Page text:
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Debt Collection

A landlord in Ireland is the owner of land or a building owner who has leased that land, building or a part of the land or building, to another person. The person a landlord rents this land or building to, is called a ‘tenant’. Your rights and obligations as a landlord in Ireland come from specific landlord/tenant law. In addition, your rights and obligations stem from any written or verbal tenancy agreement between you and your tenant. Leases or other tenancy agreements cannot take away from your or your tenants’ legal rights. However, you and your tenant can agree on matters that are not dealt with in law.

The main legislation governing these rights and obligations in private rented accommodation is set down in the Landlord and Tenants Acts 1967 – 1994 and the Residential Tenancies Act 2004 (pdf). The following is a general overview of your rights, duties and obligations as a landlord, however, if you are living with your tenant you are not covered by landlord/tenants legislation.

We assist landlords and tenants in negotiating a lease to ensure that no problems arise down the road. We also offer legal advice and if required start legal proceedings in the Private Residential Tenancies Board.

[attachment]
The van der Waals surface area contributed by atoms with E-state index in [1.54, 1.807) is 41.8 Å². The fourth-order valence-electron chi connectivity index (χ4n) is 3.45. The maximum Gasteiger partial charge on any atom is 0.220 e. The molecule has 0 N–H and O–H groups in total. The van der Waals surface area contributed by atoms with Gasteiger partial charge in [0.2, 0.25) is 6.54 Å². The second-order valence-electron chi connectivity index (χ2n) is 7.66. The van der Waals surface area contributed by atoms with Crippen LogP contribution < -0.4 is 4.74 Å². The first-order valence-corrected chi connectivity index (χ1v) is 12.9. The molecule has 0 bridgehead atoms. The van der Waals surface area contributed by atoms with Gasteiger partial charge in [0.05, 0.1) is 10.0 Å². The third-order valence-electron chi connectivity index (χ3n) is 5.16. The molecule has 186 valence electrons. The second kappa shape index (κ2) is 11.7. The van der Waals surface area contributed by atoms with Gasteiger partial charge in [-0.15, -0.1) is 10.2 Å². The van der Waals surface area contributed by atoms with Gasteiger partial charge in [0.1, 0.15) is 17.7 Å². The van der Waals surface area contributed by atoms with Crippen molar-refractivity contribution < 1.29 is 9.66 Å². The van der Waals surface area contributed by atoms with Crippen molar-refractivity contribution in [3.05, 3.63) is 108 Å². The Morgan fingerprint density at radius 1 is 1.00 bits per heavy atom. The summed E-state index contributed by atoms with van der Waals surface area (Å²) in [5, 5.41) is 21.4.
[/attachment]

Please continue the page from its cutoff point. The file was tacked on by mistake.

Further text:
We have many years experience in landlord & tenant issues. Often, a letter from us to an errant landlord or tenant will resolve any issues, thus avoiding legal action.

 

Rights as a landlord

You have the right to:

  • Set the rent (although the rent cannot be more than the current market rate. See Rent Increases in Ireland)
  • Receive the correct rent on the date it is due
  • Receive any charges associated with the property (this means taxes and duties or payments)
  • Review the rent annually
  • Terminate a tenancy without giving a reason during the first six months
  • Be informed who is ordinarily living in the property (this does not include overnight visitors or short stays)
  • Decide whether to allow the tenant to sub-let or assign a tenancy (however if you refuse to allow a tenant to assign or sublet a tenancy this refusal can gives the tenant the right to terminate a fixed-term tenancy before its expiry date)